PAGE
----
Magic: The Gathering Judge’s FLSA Claim Is a Critical Miss


 

MaryShieldsBlogPic09-17

They say that if you do something you love, you won’t work a day in your life. Maybe that’s what a Magic: The Gathering tournament judge was thinking when he tried to turn his 20-year hobby into a career—or at least a part-time job. 

The tournament judge recently brought a lawsuit against table-top game manufacturer Wizards of the Coast, LLC—which publishes the fantasy trading-card game--arguing that he and other Magic tournament judges are actually employees of the company, and therefore should receive wages under California and federal law (Yale v. Wizards of the Coast, LLC, No. 5:15-cv-06337-EJD, 2017 BL 296595 (N.D. Cal. Aug. 23, 2017)).  Wizards of the Coast responded by saying that tournament judges are just “enthusiasts” of the game who volunteer to judge.

They’re All Certifiable

The Magic judge largely focused his argument on the fact that Wizards of the Coast requires judges to complete and maintain certification, saying that this amounted to the company’s power to permit or prevent judges from working. He also argued that the certification process was to the benefit of the company because the judges helped increase participation in Magic games.

Just a Game, After All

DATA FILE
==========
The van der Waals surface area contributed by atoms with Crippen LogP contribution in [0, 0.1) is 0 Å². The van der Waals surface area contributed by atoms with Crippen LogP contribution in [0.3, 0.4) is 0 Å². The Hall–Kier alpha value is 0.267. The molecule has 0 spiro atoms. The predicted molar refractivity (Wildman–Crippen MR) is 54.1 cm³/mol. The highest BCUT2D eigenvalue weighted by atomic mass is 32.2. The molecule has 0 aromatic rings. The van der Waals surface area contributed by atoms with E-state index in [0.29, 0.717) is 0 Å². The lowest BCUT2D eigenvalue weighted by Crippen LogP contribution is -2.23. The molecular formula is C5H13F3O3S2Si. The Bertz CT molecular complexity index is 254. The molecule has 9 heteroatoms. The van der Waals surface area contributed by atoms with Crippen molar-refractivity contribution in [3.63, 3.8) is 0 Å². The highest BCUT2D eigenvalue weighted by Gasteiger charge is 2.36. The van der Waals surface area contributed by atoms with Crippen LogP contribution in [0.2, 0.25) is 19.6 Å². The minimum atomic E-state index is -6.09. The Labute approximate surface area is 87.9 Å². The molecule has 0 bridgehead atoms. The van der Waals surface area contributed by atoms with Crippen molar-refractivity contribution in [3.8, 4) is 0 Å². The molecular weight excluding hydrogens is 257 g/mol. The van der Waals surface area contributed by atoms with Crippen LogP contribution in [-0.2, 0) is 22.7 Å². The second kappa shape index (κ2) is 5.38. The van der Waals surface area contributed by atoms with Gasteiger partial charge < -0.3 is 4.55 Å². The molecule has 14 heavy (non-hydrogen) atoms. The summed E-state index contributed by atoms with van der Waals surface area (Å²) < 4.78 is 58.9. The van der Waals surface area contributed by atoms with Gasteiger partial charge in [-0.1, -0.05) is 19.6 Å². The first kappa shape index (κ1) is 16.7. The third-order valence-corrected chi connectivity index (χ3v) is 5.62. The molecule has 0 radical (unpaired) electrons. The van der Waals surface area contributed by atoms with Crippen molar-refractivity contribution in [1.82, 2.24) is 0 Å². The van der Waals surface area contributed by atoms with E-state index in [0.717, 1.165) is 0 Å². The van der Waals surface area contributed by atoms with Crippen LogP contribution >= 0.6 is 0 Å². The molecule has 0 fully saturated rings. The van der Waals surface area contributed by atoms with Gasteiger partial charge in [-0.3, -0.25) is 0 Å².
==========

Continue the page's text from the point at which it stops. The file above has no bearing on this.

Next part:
However, those allegations alone aren’t enough to show that the judge was an employee, as far as the law is concerned. The complaint left out key factors that the court uses to make such a determination, like whether there was a hiring process, how many hours the judge was required to work at games, and whether he ever expected any compensation beyond the Magic playing cards he received on occasion.

Not all hope is lost for the judge, though – the court gave him another chance to provide the missing details on his claim. Will he get to move forward? Maybe it’s in the cards.

Bloomberg Law® helps labor and employment law practitioners provide rapid, accurate and complete advice to clients by bringing together trusted, market-leading Bloomberg BNA content like Daily Labor Report® and treatises like Covenants Not to Compete: A State-by-State Survey and The Developing Labor Law, with a fully integrated, innovative legal research platform. Click here to request a free trial.